Sheer Lamb

Sheer Lamb

When you cut into a grilled lamb chop, the first thing you notice is the way the knife slips through the meat, almost as if it were butter. Now, take a bite and savor the lamb’s mild sweetness, its succulence and earthy flavor.

This is contemporary American lamb at its best: Raised on pasture grasses, harvested young and enjoyed fresh, not frozen. No other meat accepts the diverse seasonings that lamb welcomes, and no other meat is as compatible with as wide a range of wines. A lush California Syrah, a precious old Cab, even a dry rosé can be served with lamb, provided the herbs, spices and technique engage the variety. Serve rack of lamb neat, with nothing more than salt and pepper and a delicate Russian River Valley Pinot Noir. Add a rich reduction sauce finished with butter and you have a perfect pairing with a well-aged Bordeaux. A slow-cooked lamb stew with dried apricots or fresh quince served over creamy polenta is a perfect canvas for your favorite Chardonnay.

Yet, as good as it is, lamb has not always been popular in the United States. Indeed, even today there are people who wrinkle their noses, turn away and refuse to try a nibble. We consume barely a pound per person per year. To understand our disdain for lamb, we must explore lamb’s recent history.

Lamb’s History since WWII

During the 1930s and 40s, because of the privations of World War II, wool was a valuable commodity. By 1951, it was fetching $1.25 a pound, or about $9.36 in 2005 dollars. In those days, lamb meat was a byproduct. Today, ranchers get about forty cents a pound for wool; most don’t bother with it. Sheep raised for wool have a flavor different from sheep raised for meat, a difference that cannot be explained by breed. By the time a sheep’s wool-producing career is complete, it is well past the yearling stage that defines it as lamb. Mutton, as meat from older sheep is known, is purplish red instead of pale pink; it is tougher and more gamy than lamb; the fat, where strong flavors concentrate, is yellow instead of white.

The older the sheep, the more intense its flavor becomes. Americans tend to find these strong flavors offensive. Bruce Campbell, whose C. K. Lamb of Sonoma County is served in top restaurants, including Spago in Beverly Hills and Robuchon at the MGM Grand in Las Vegas, likes to tell a story he heard from a WWII veteran. When American battleships in the Pacific pulled up to Australian supply ships, soldiers formed a human chain to facilitate transfer of hundreds of boxes of tomatoes, onions and other foods, including lamb. The soldiers knew that when it was time to offload the meat, they needed another dozen or so men because they passed the lamb (mutton, really, and part of the deal—they had to take it) from one side of the ship to the other, where the last soldier dumped it into the ocean. These men returned to civilian life with a profound dislike of what they had come to know as lamb but that was really Australian mutton, much of it from three and four-year-old sheep.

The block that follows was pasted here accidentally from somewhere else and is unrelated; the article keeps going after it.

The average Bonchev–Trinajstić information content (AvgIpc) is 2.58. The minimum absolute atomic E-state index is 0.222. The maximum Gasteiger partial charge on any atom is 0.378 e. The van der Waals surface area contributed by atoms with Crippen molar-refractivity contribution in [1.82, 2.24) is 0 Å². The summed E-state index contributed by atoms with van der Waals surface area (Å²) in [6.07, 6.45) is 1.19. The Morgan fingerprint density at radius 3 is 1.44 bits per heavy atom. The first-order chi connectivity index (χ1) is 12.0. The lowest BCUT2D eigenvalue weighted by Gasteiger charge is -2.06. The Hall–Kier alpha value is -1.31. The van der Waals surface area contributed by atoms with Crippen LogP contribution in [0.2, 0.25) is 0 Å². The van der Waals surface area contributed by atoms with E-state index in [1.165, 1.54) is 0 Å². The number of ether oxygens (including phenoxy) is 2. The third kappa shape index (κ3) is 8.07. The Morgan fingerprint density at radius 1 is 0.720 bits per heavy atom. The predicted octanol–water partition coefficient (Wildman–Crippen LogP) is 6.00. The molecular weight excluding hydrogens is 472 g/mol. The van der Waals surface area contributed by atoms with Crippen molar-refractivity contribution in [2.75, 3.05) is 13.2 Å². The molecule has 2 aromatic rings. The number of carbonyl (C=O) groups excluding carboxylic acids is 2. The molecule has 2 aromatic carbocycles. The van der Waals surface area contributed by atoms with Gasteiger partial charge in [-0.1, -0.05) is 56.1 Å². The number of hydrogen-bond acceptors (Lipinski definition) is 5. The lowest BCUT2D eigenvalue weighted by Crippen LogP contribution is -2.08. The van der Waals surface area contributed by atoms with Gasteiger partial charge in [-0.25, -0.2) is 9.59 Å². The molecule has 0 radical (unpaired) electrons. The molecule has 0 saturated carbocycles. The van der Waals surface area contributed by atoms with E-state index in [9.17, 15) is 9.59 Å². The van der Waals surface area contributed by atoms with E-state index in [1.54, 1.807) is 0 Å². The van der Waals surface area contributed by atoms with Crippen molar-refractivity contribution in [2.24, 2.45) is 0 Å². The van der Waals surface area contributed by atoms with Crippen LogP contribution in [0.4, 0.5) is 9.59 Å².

As the price of wool fell and American palates grew more adventurous, the lamb in the United States improved. Lamb has always been popular with immigrants from Greece, the Middle East, North Africa, India, Italy and Ireland, but as its quality improved, mainstream America began to appreciate it. Today, you find everything from juicy gyros and lamb burgers to lamb stew and roast leg of lamb on menus throughout the country.

Spring Lamb

You’ll see the term "spring lamb" on menus and in advertisements, and it means about as much as sea salt, which is to say, not much. Both are generic terms. Spring lamb once indicated sheep born in the spring, but ewes are now bred year-round. Today, the designation is often used to indicate very young lamb, such as those harvested at two, three or four months.

For home cooks, lamb is easy to prepare, versatile and forgiving. Even inexpensive cuts, such as shanks, riblets, shoulder roasts and necks, are delicious braised slowly in water, wine or stock. Premium cuts—legs, racks, rib chops and loin chops—need nothing more than salt and pepper, though if you are inclined to attempt more elaborate preparations, lamb will reward you for your efforts.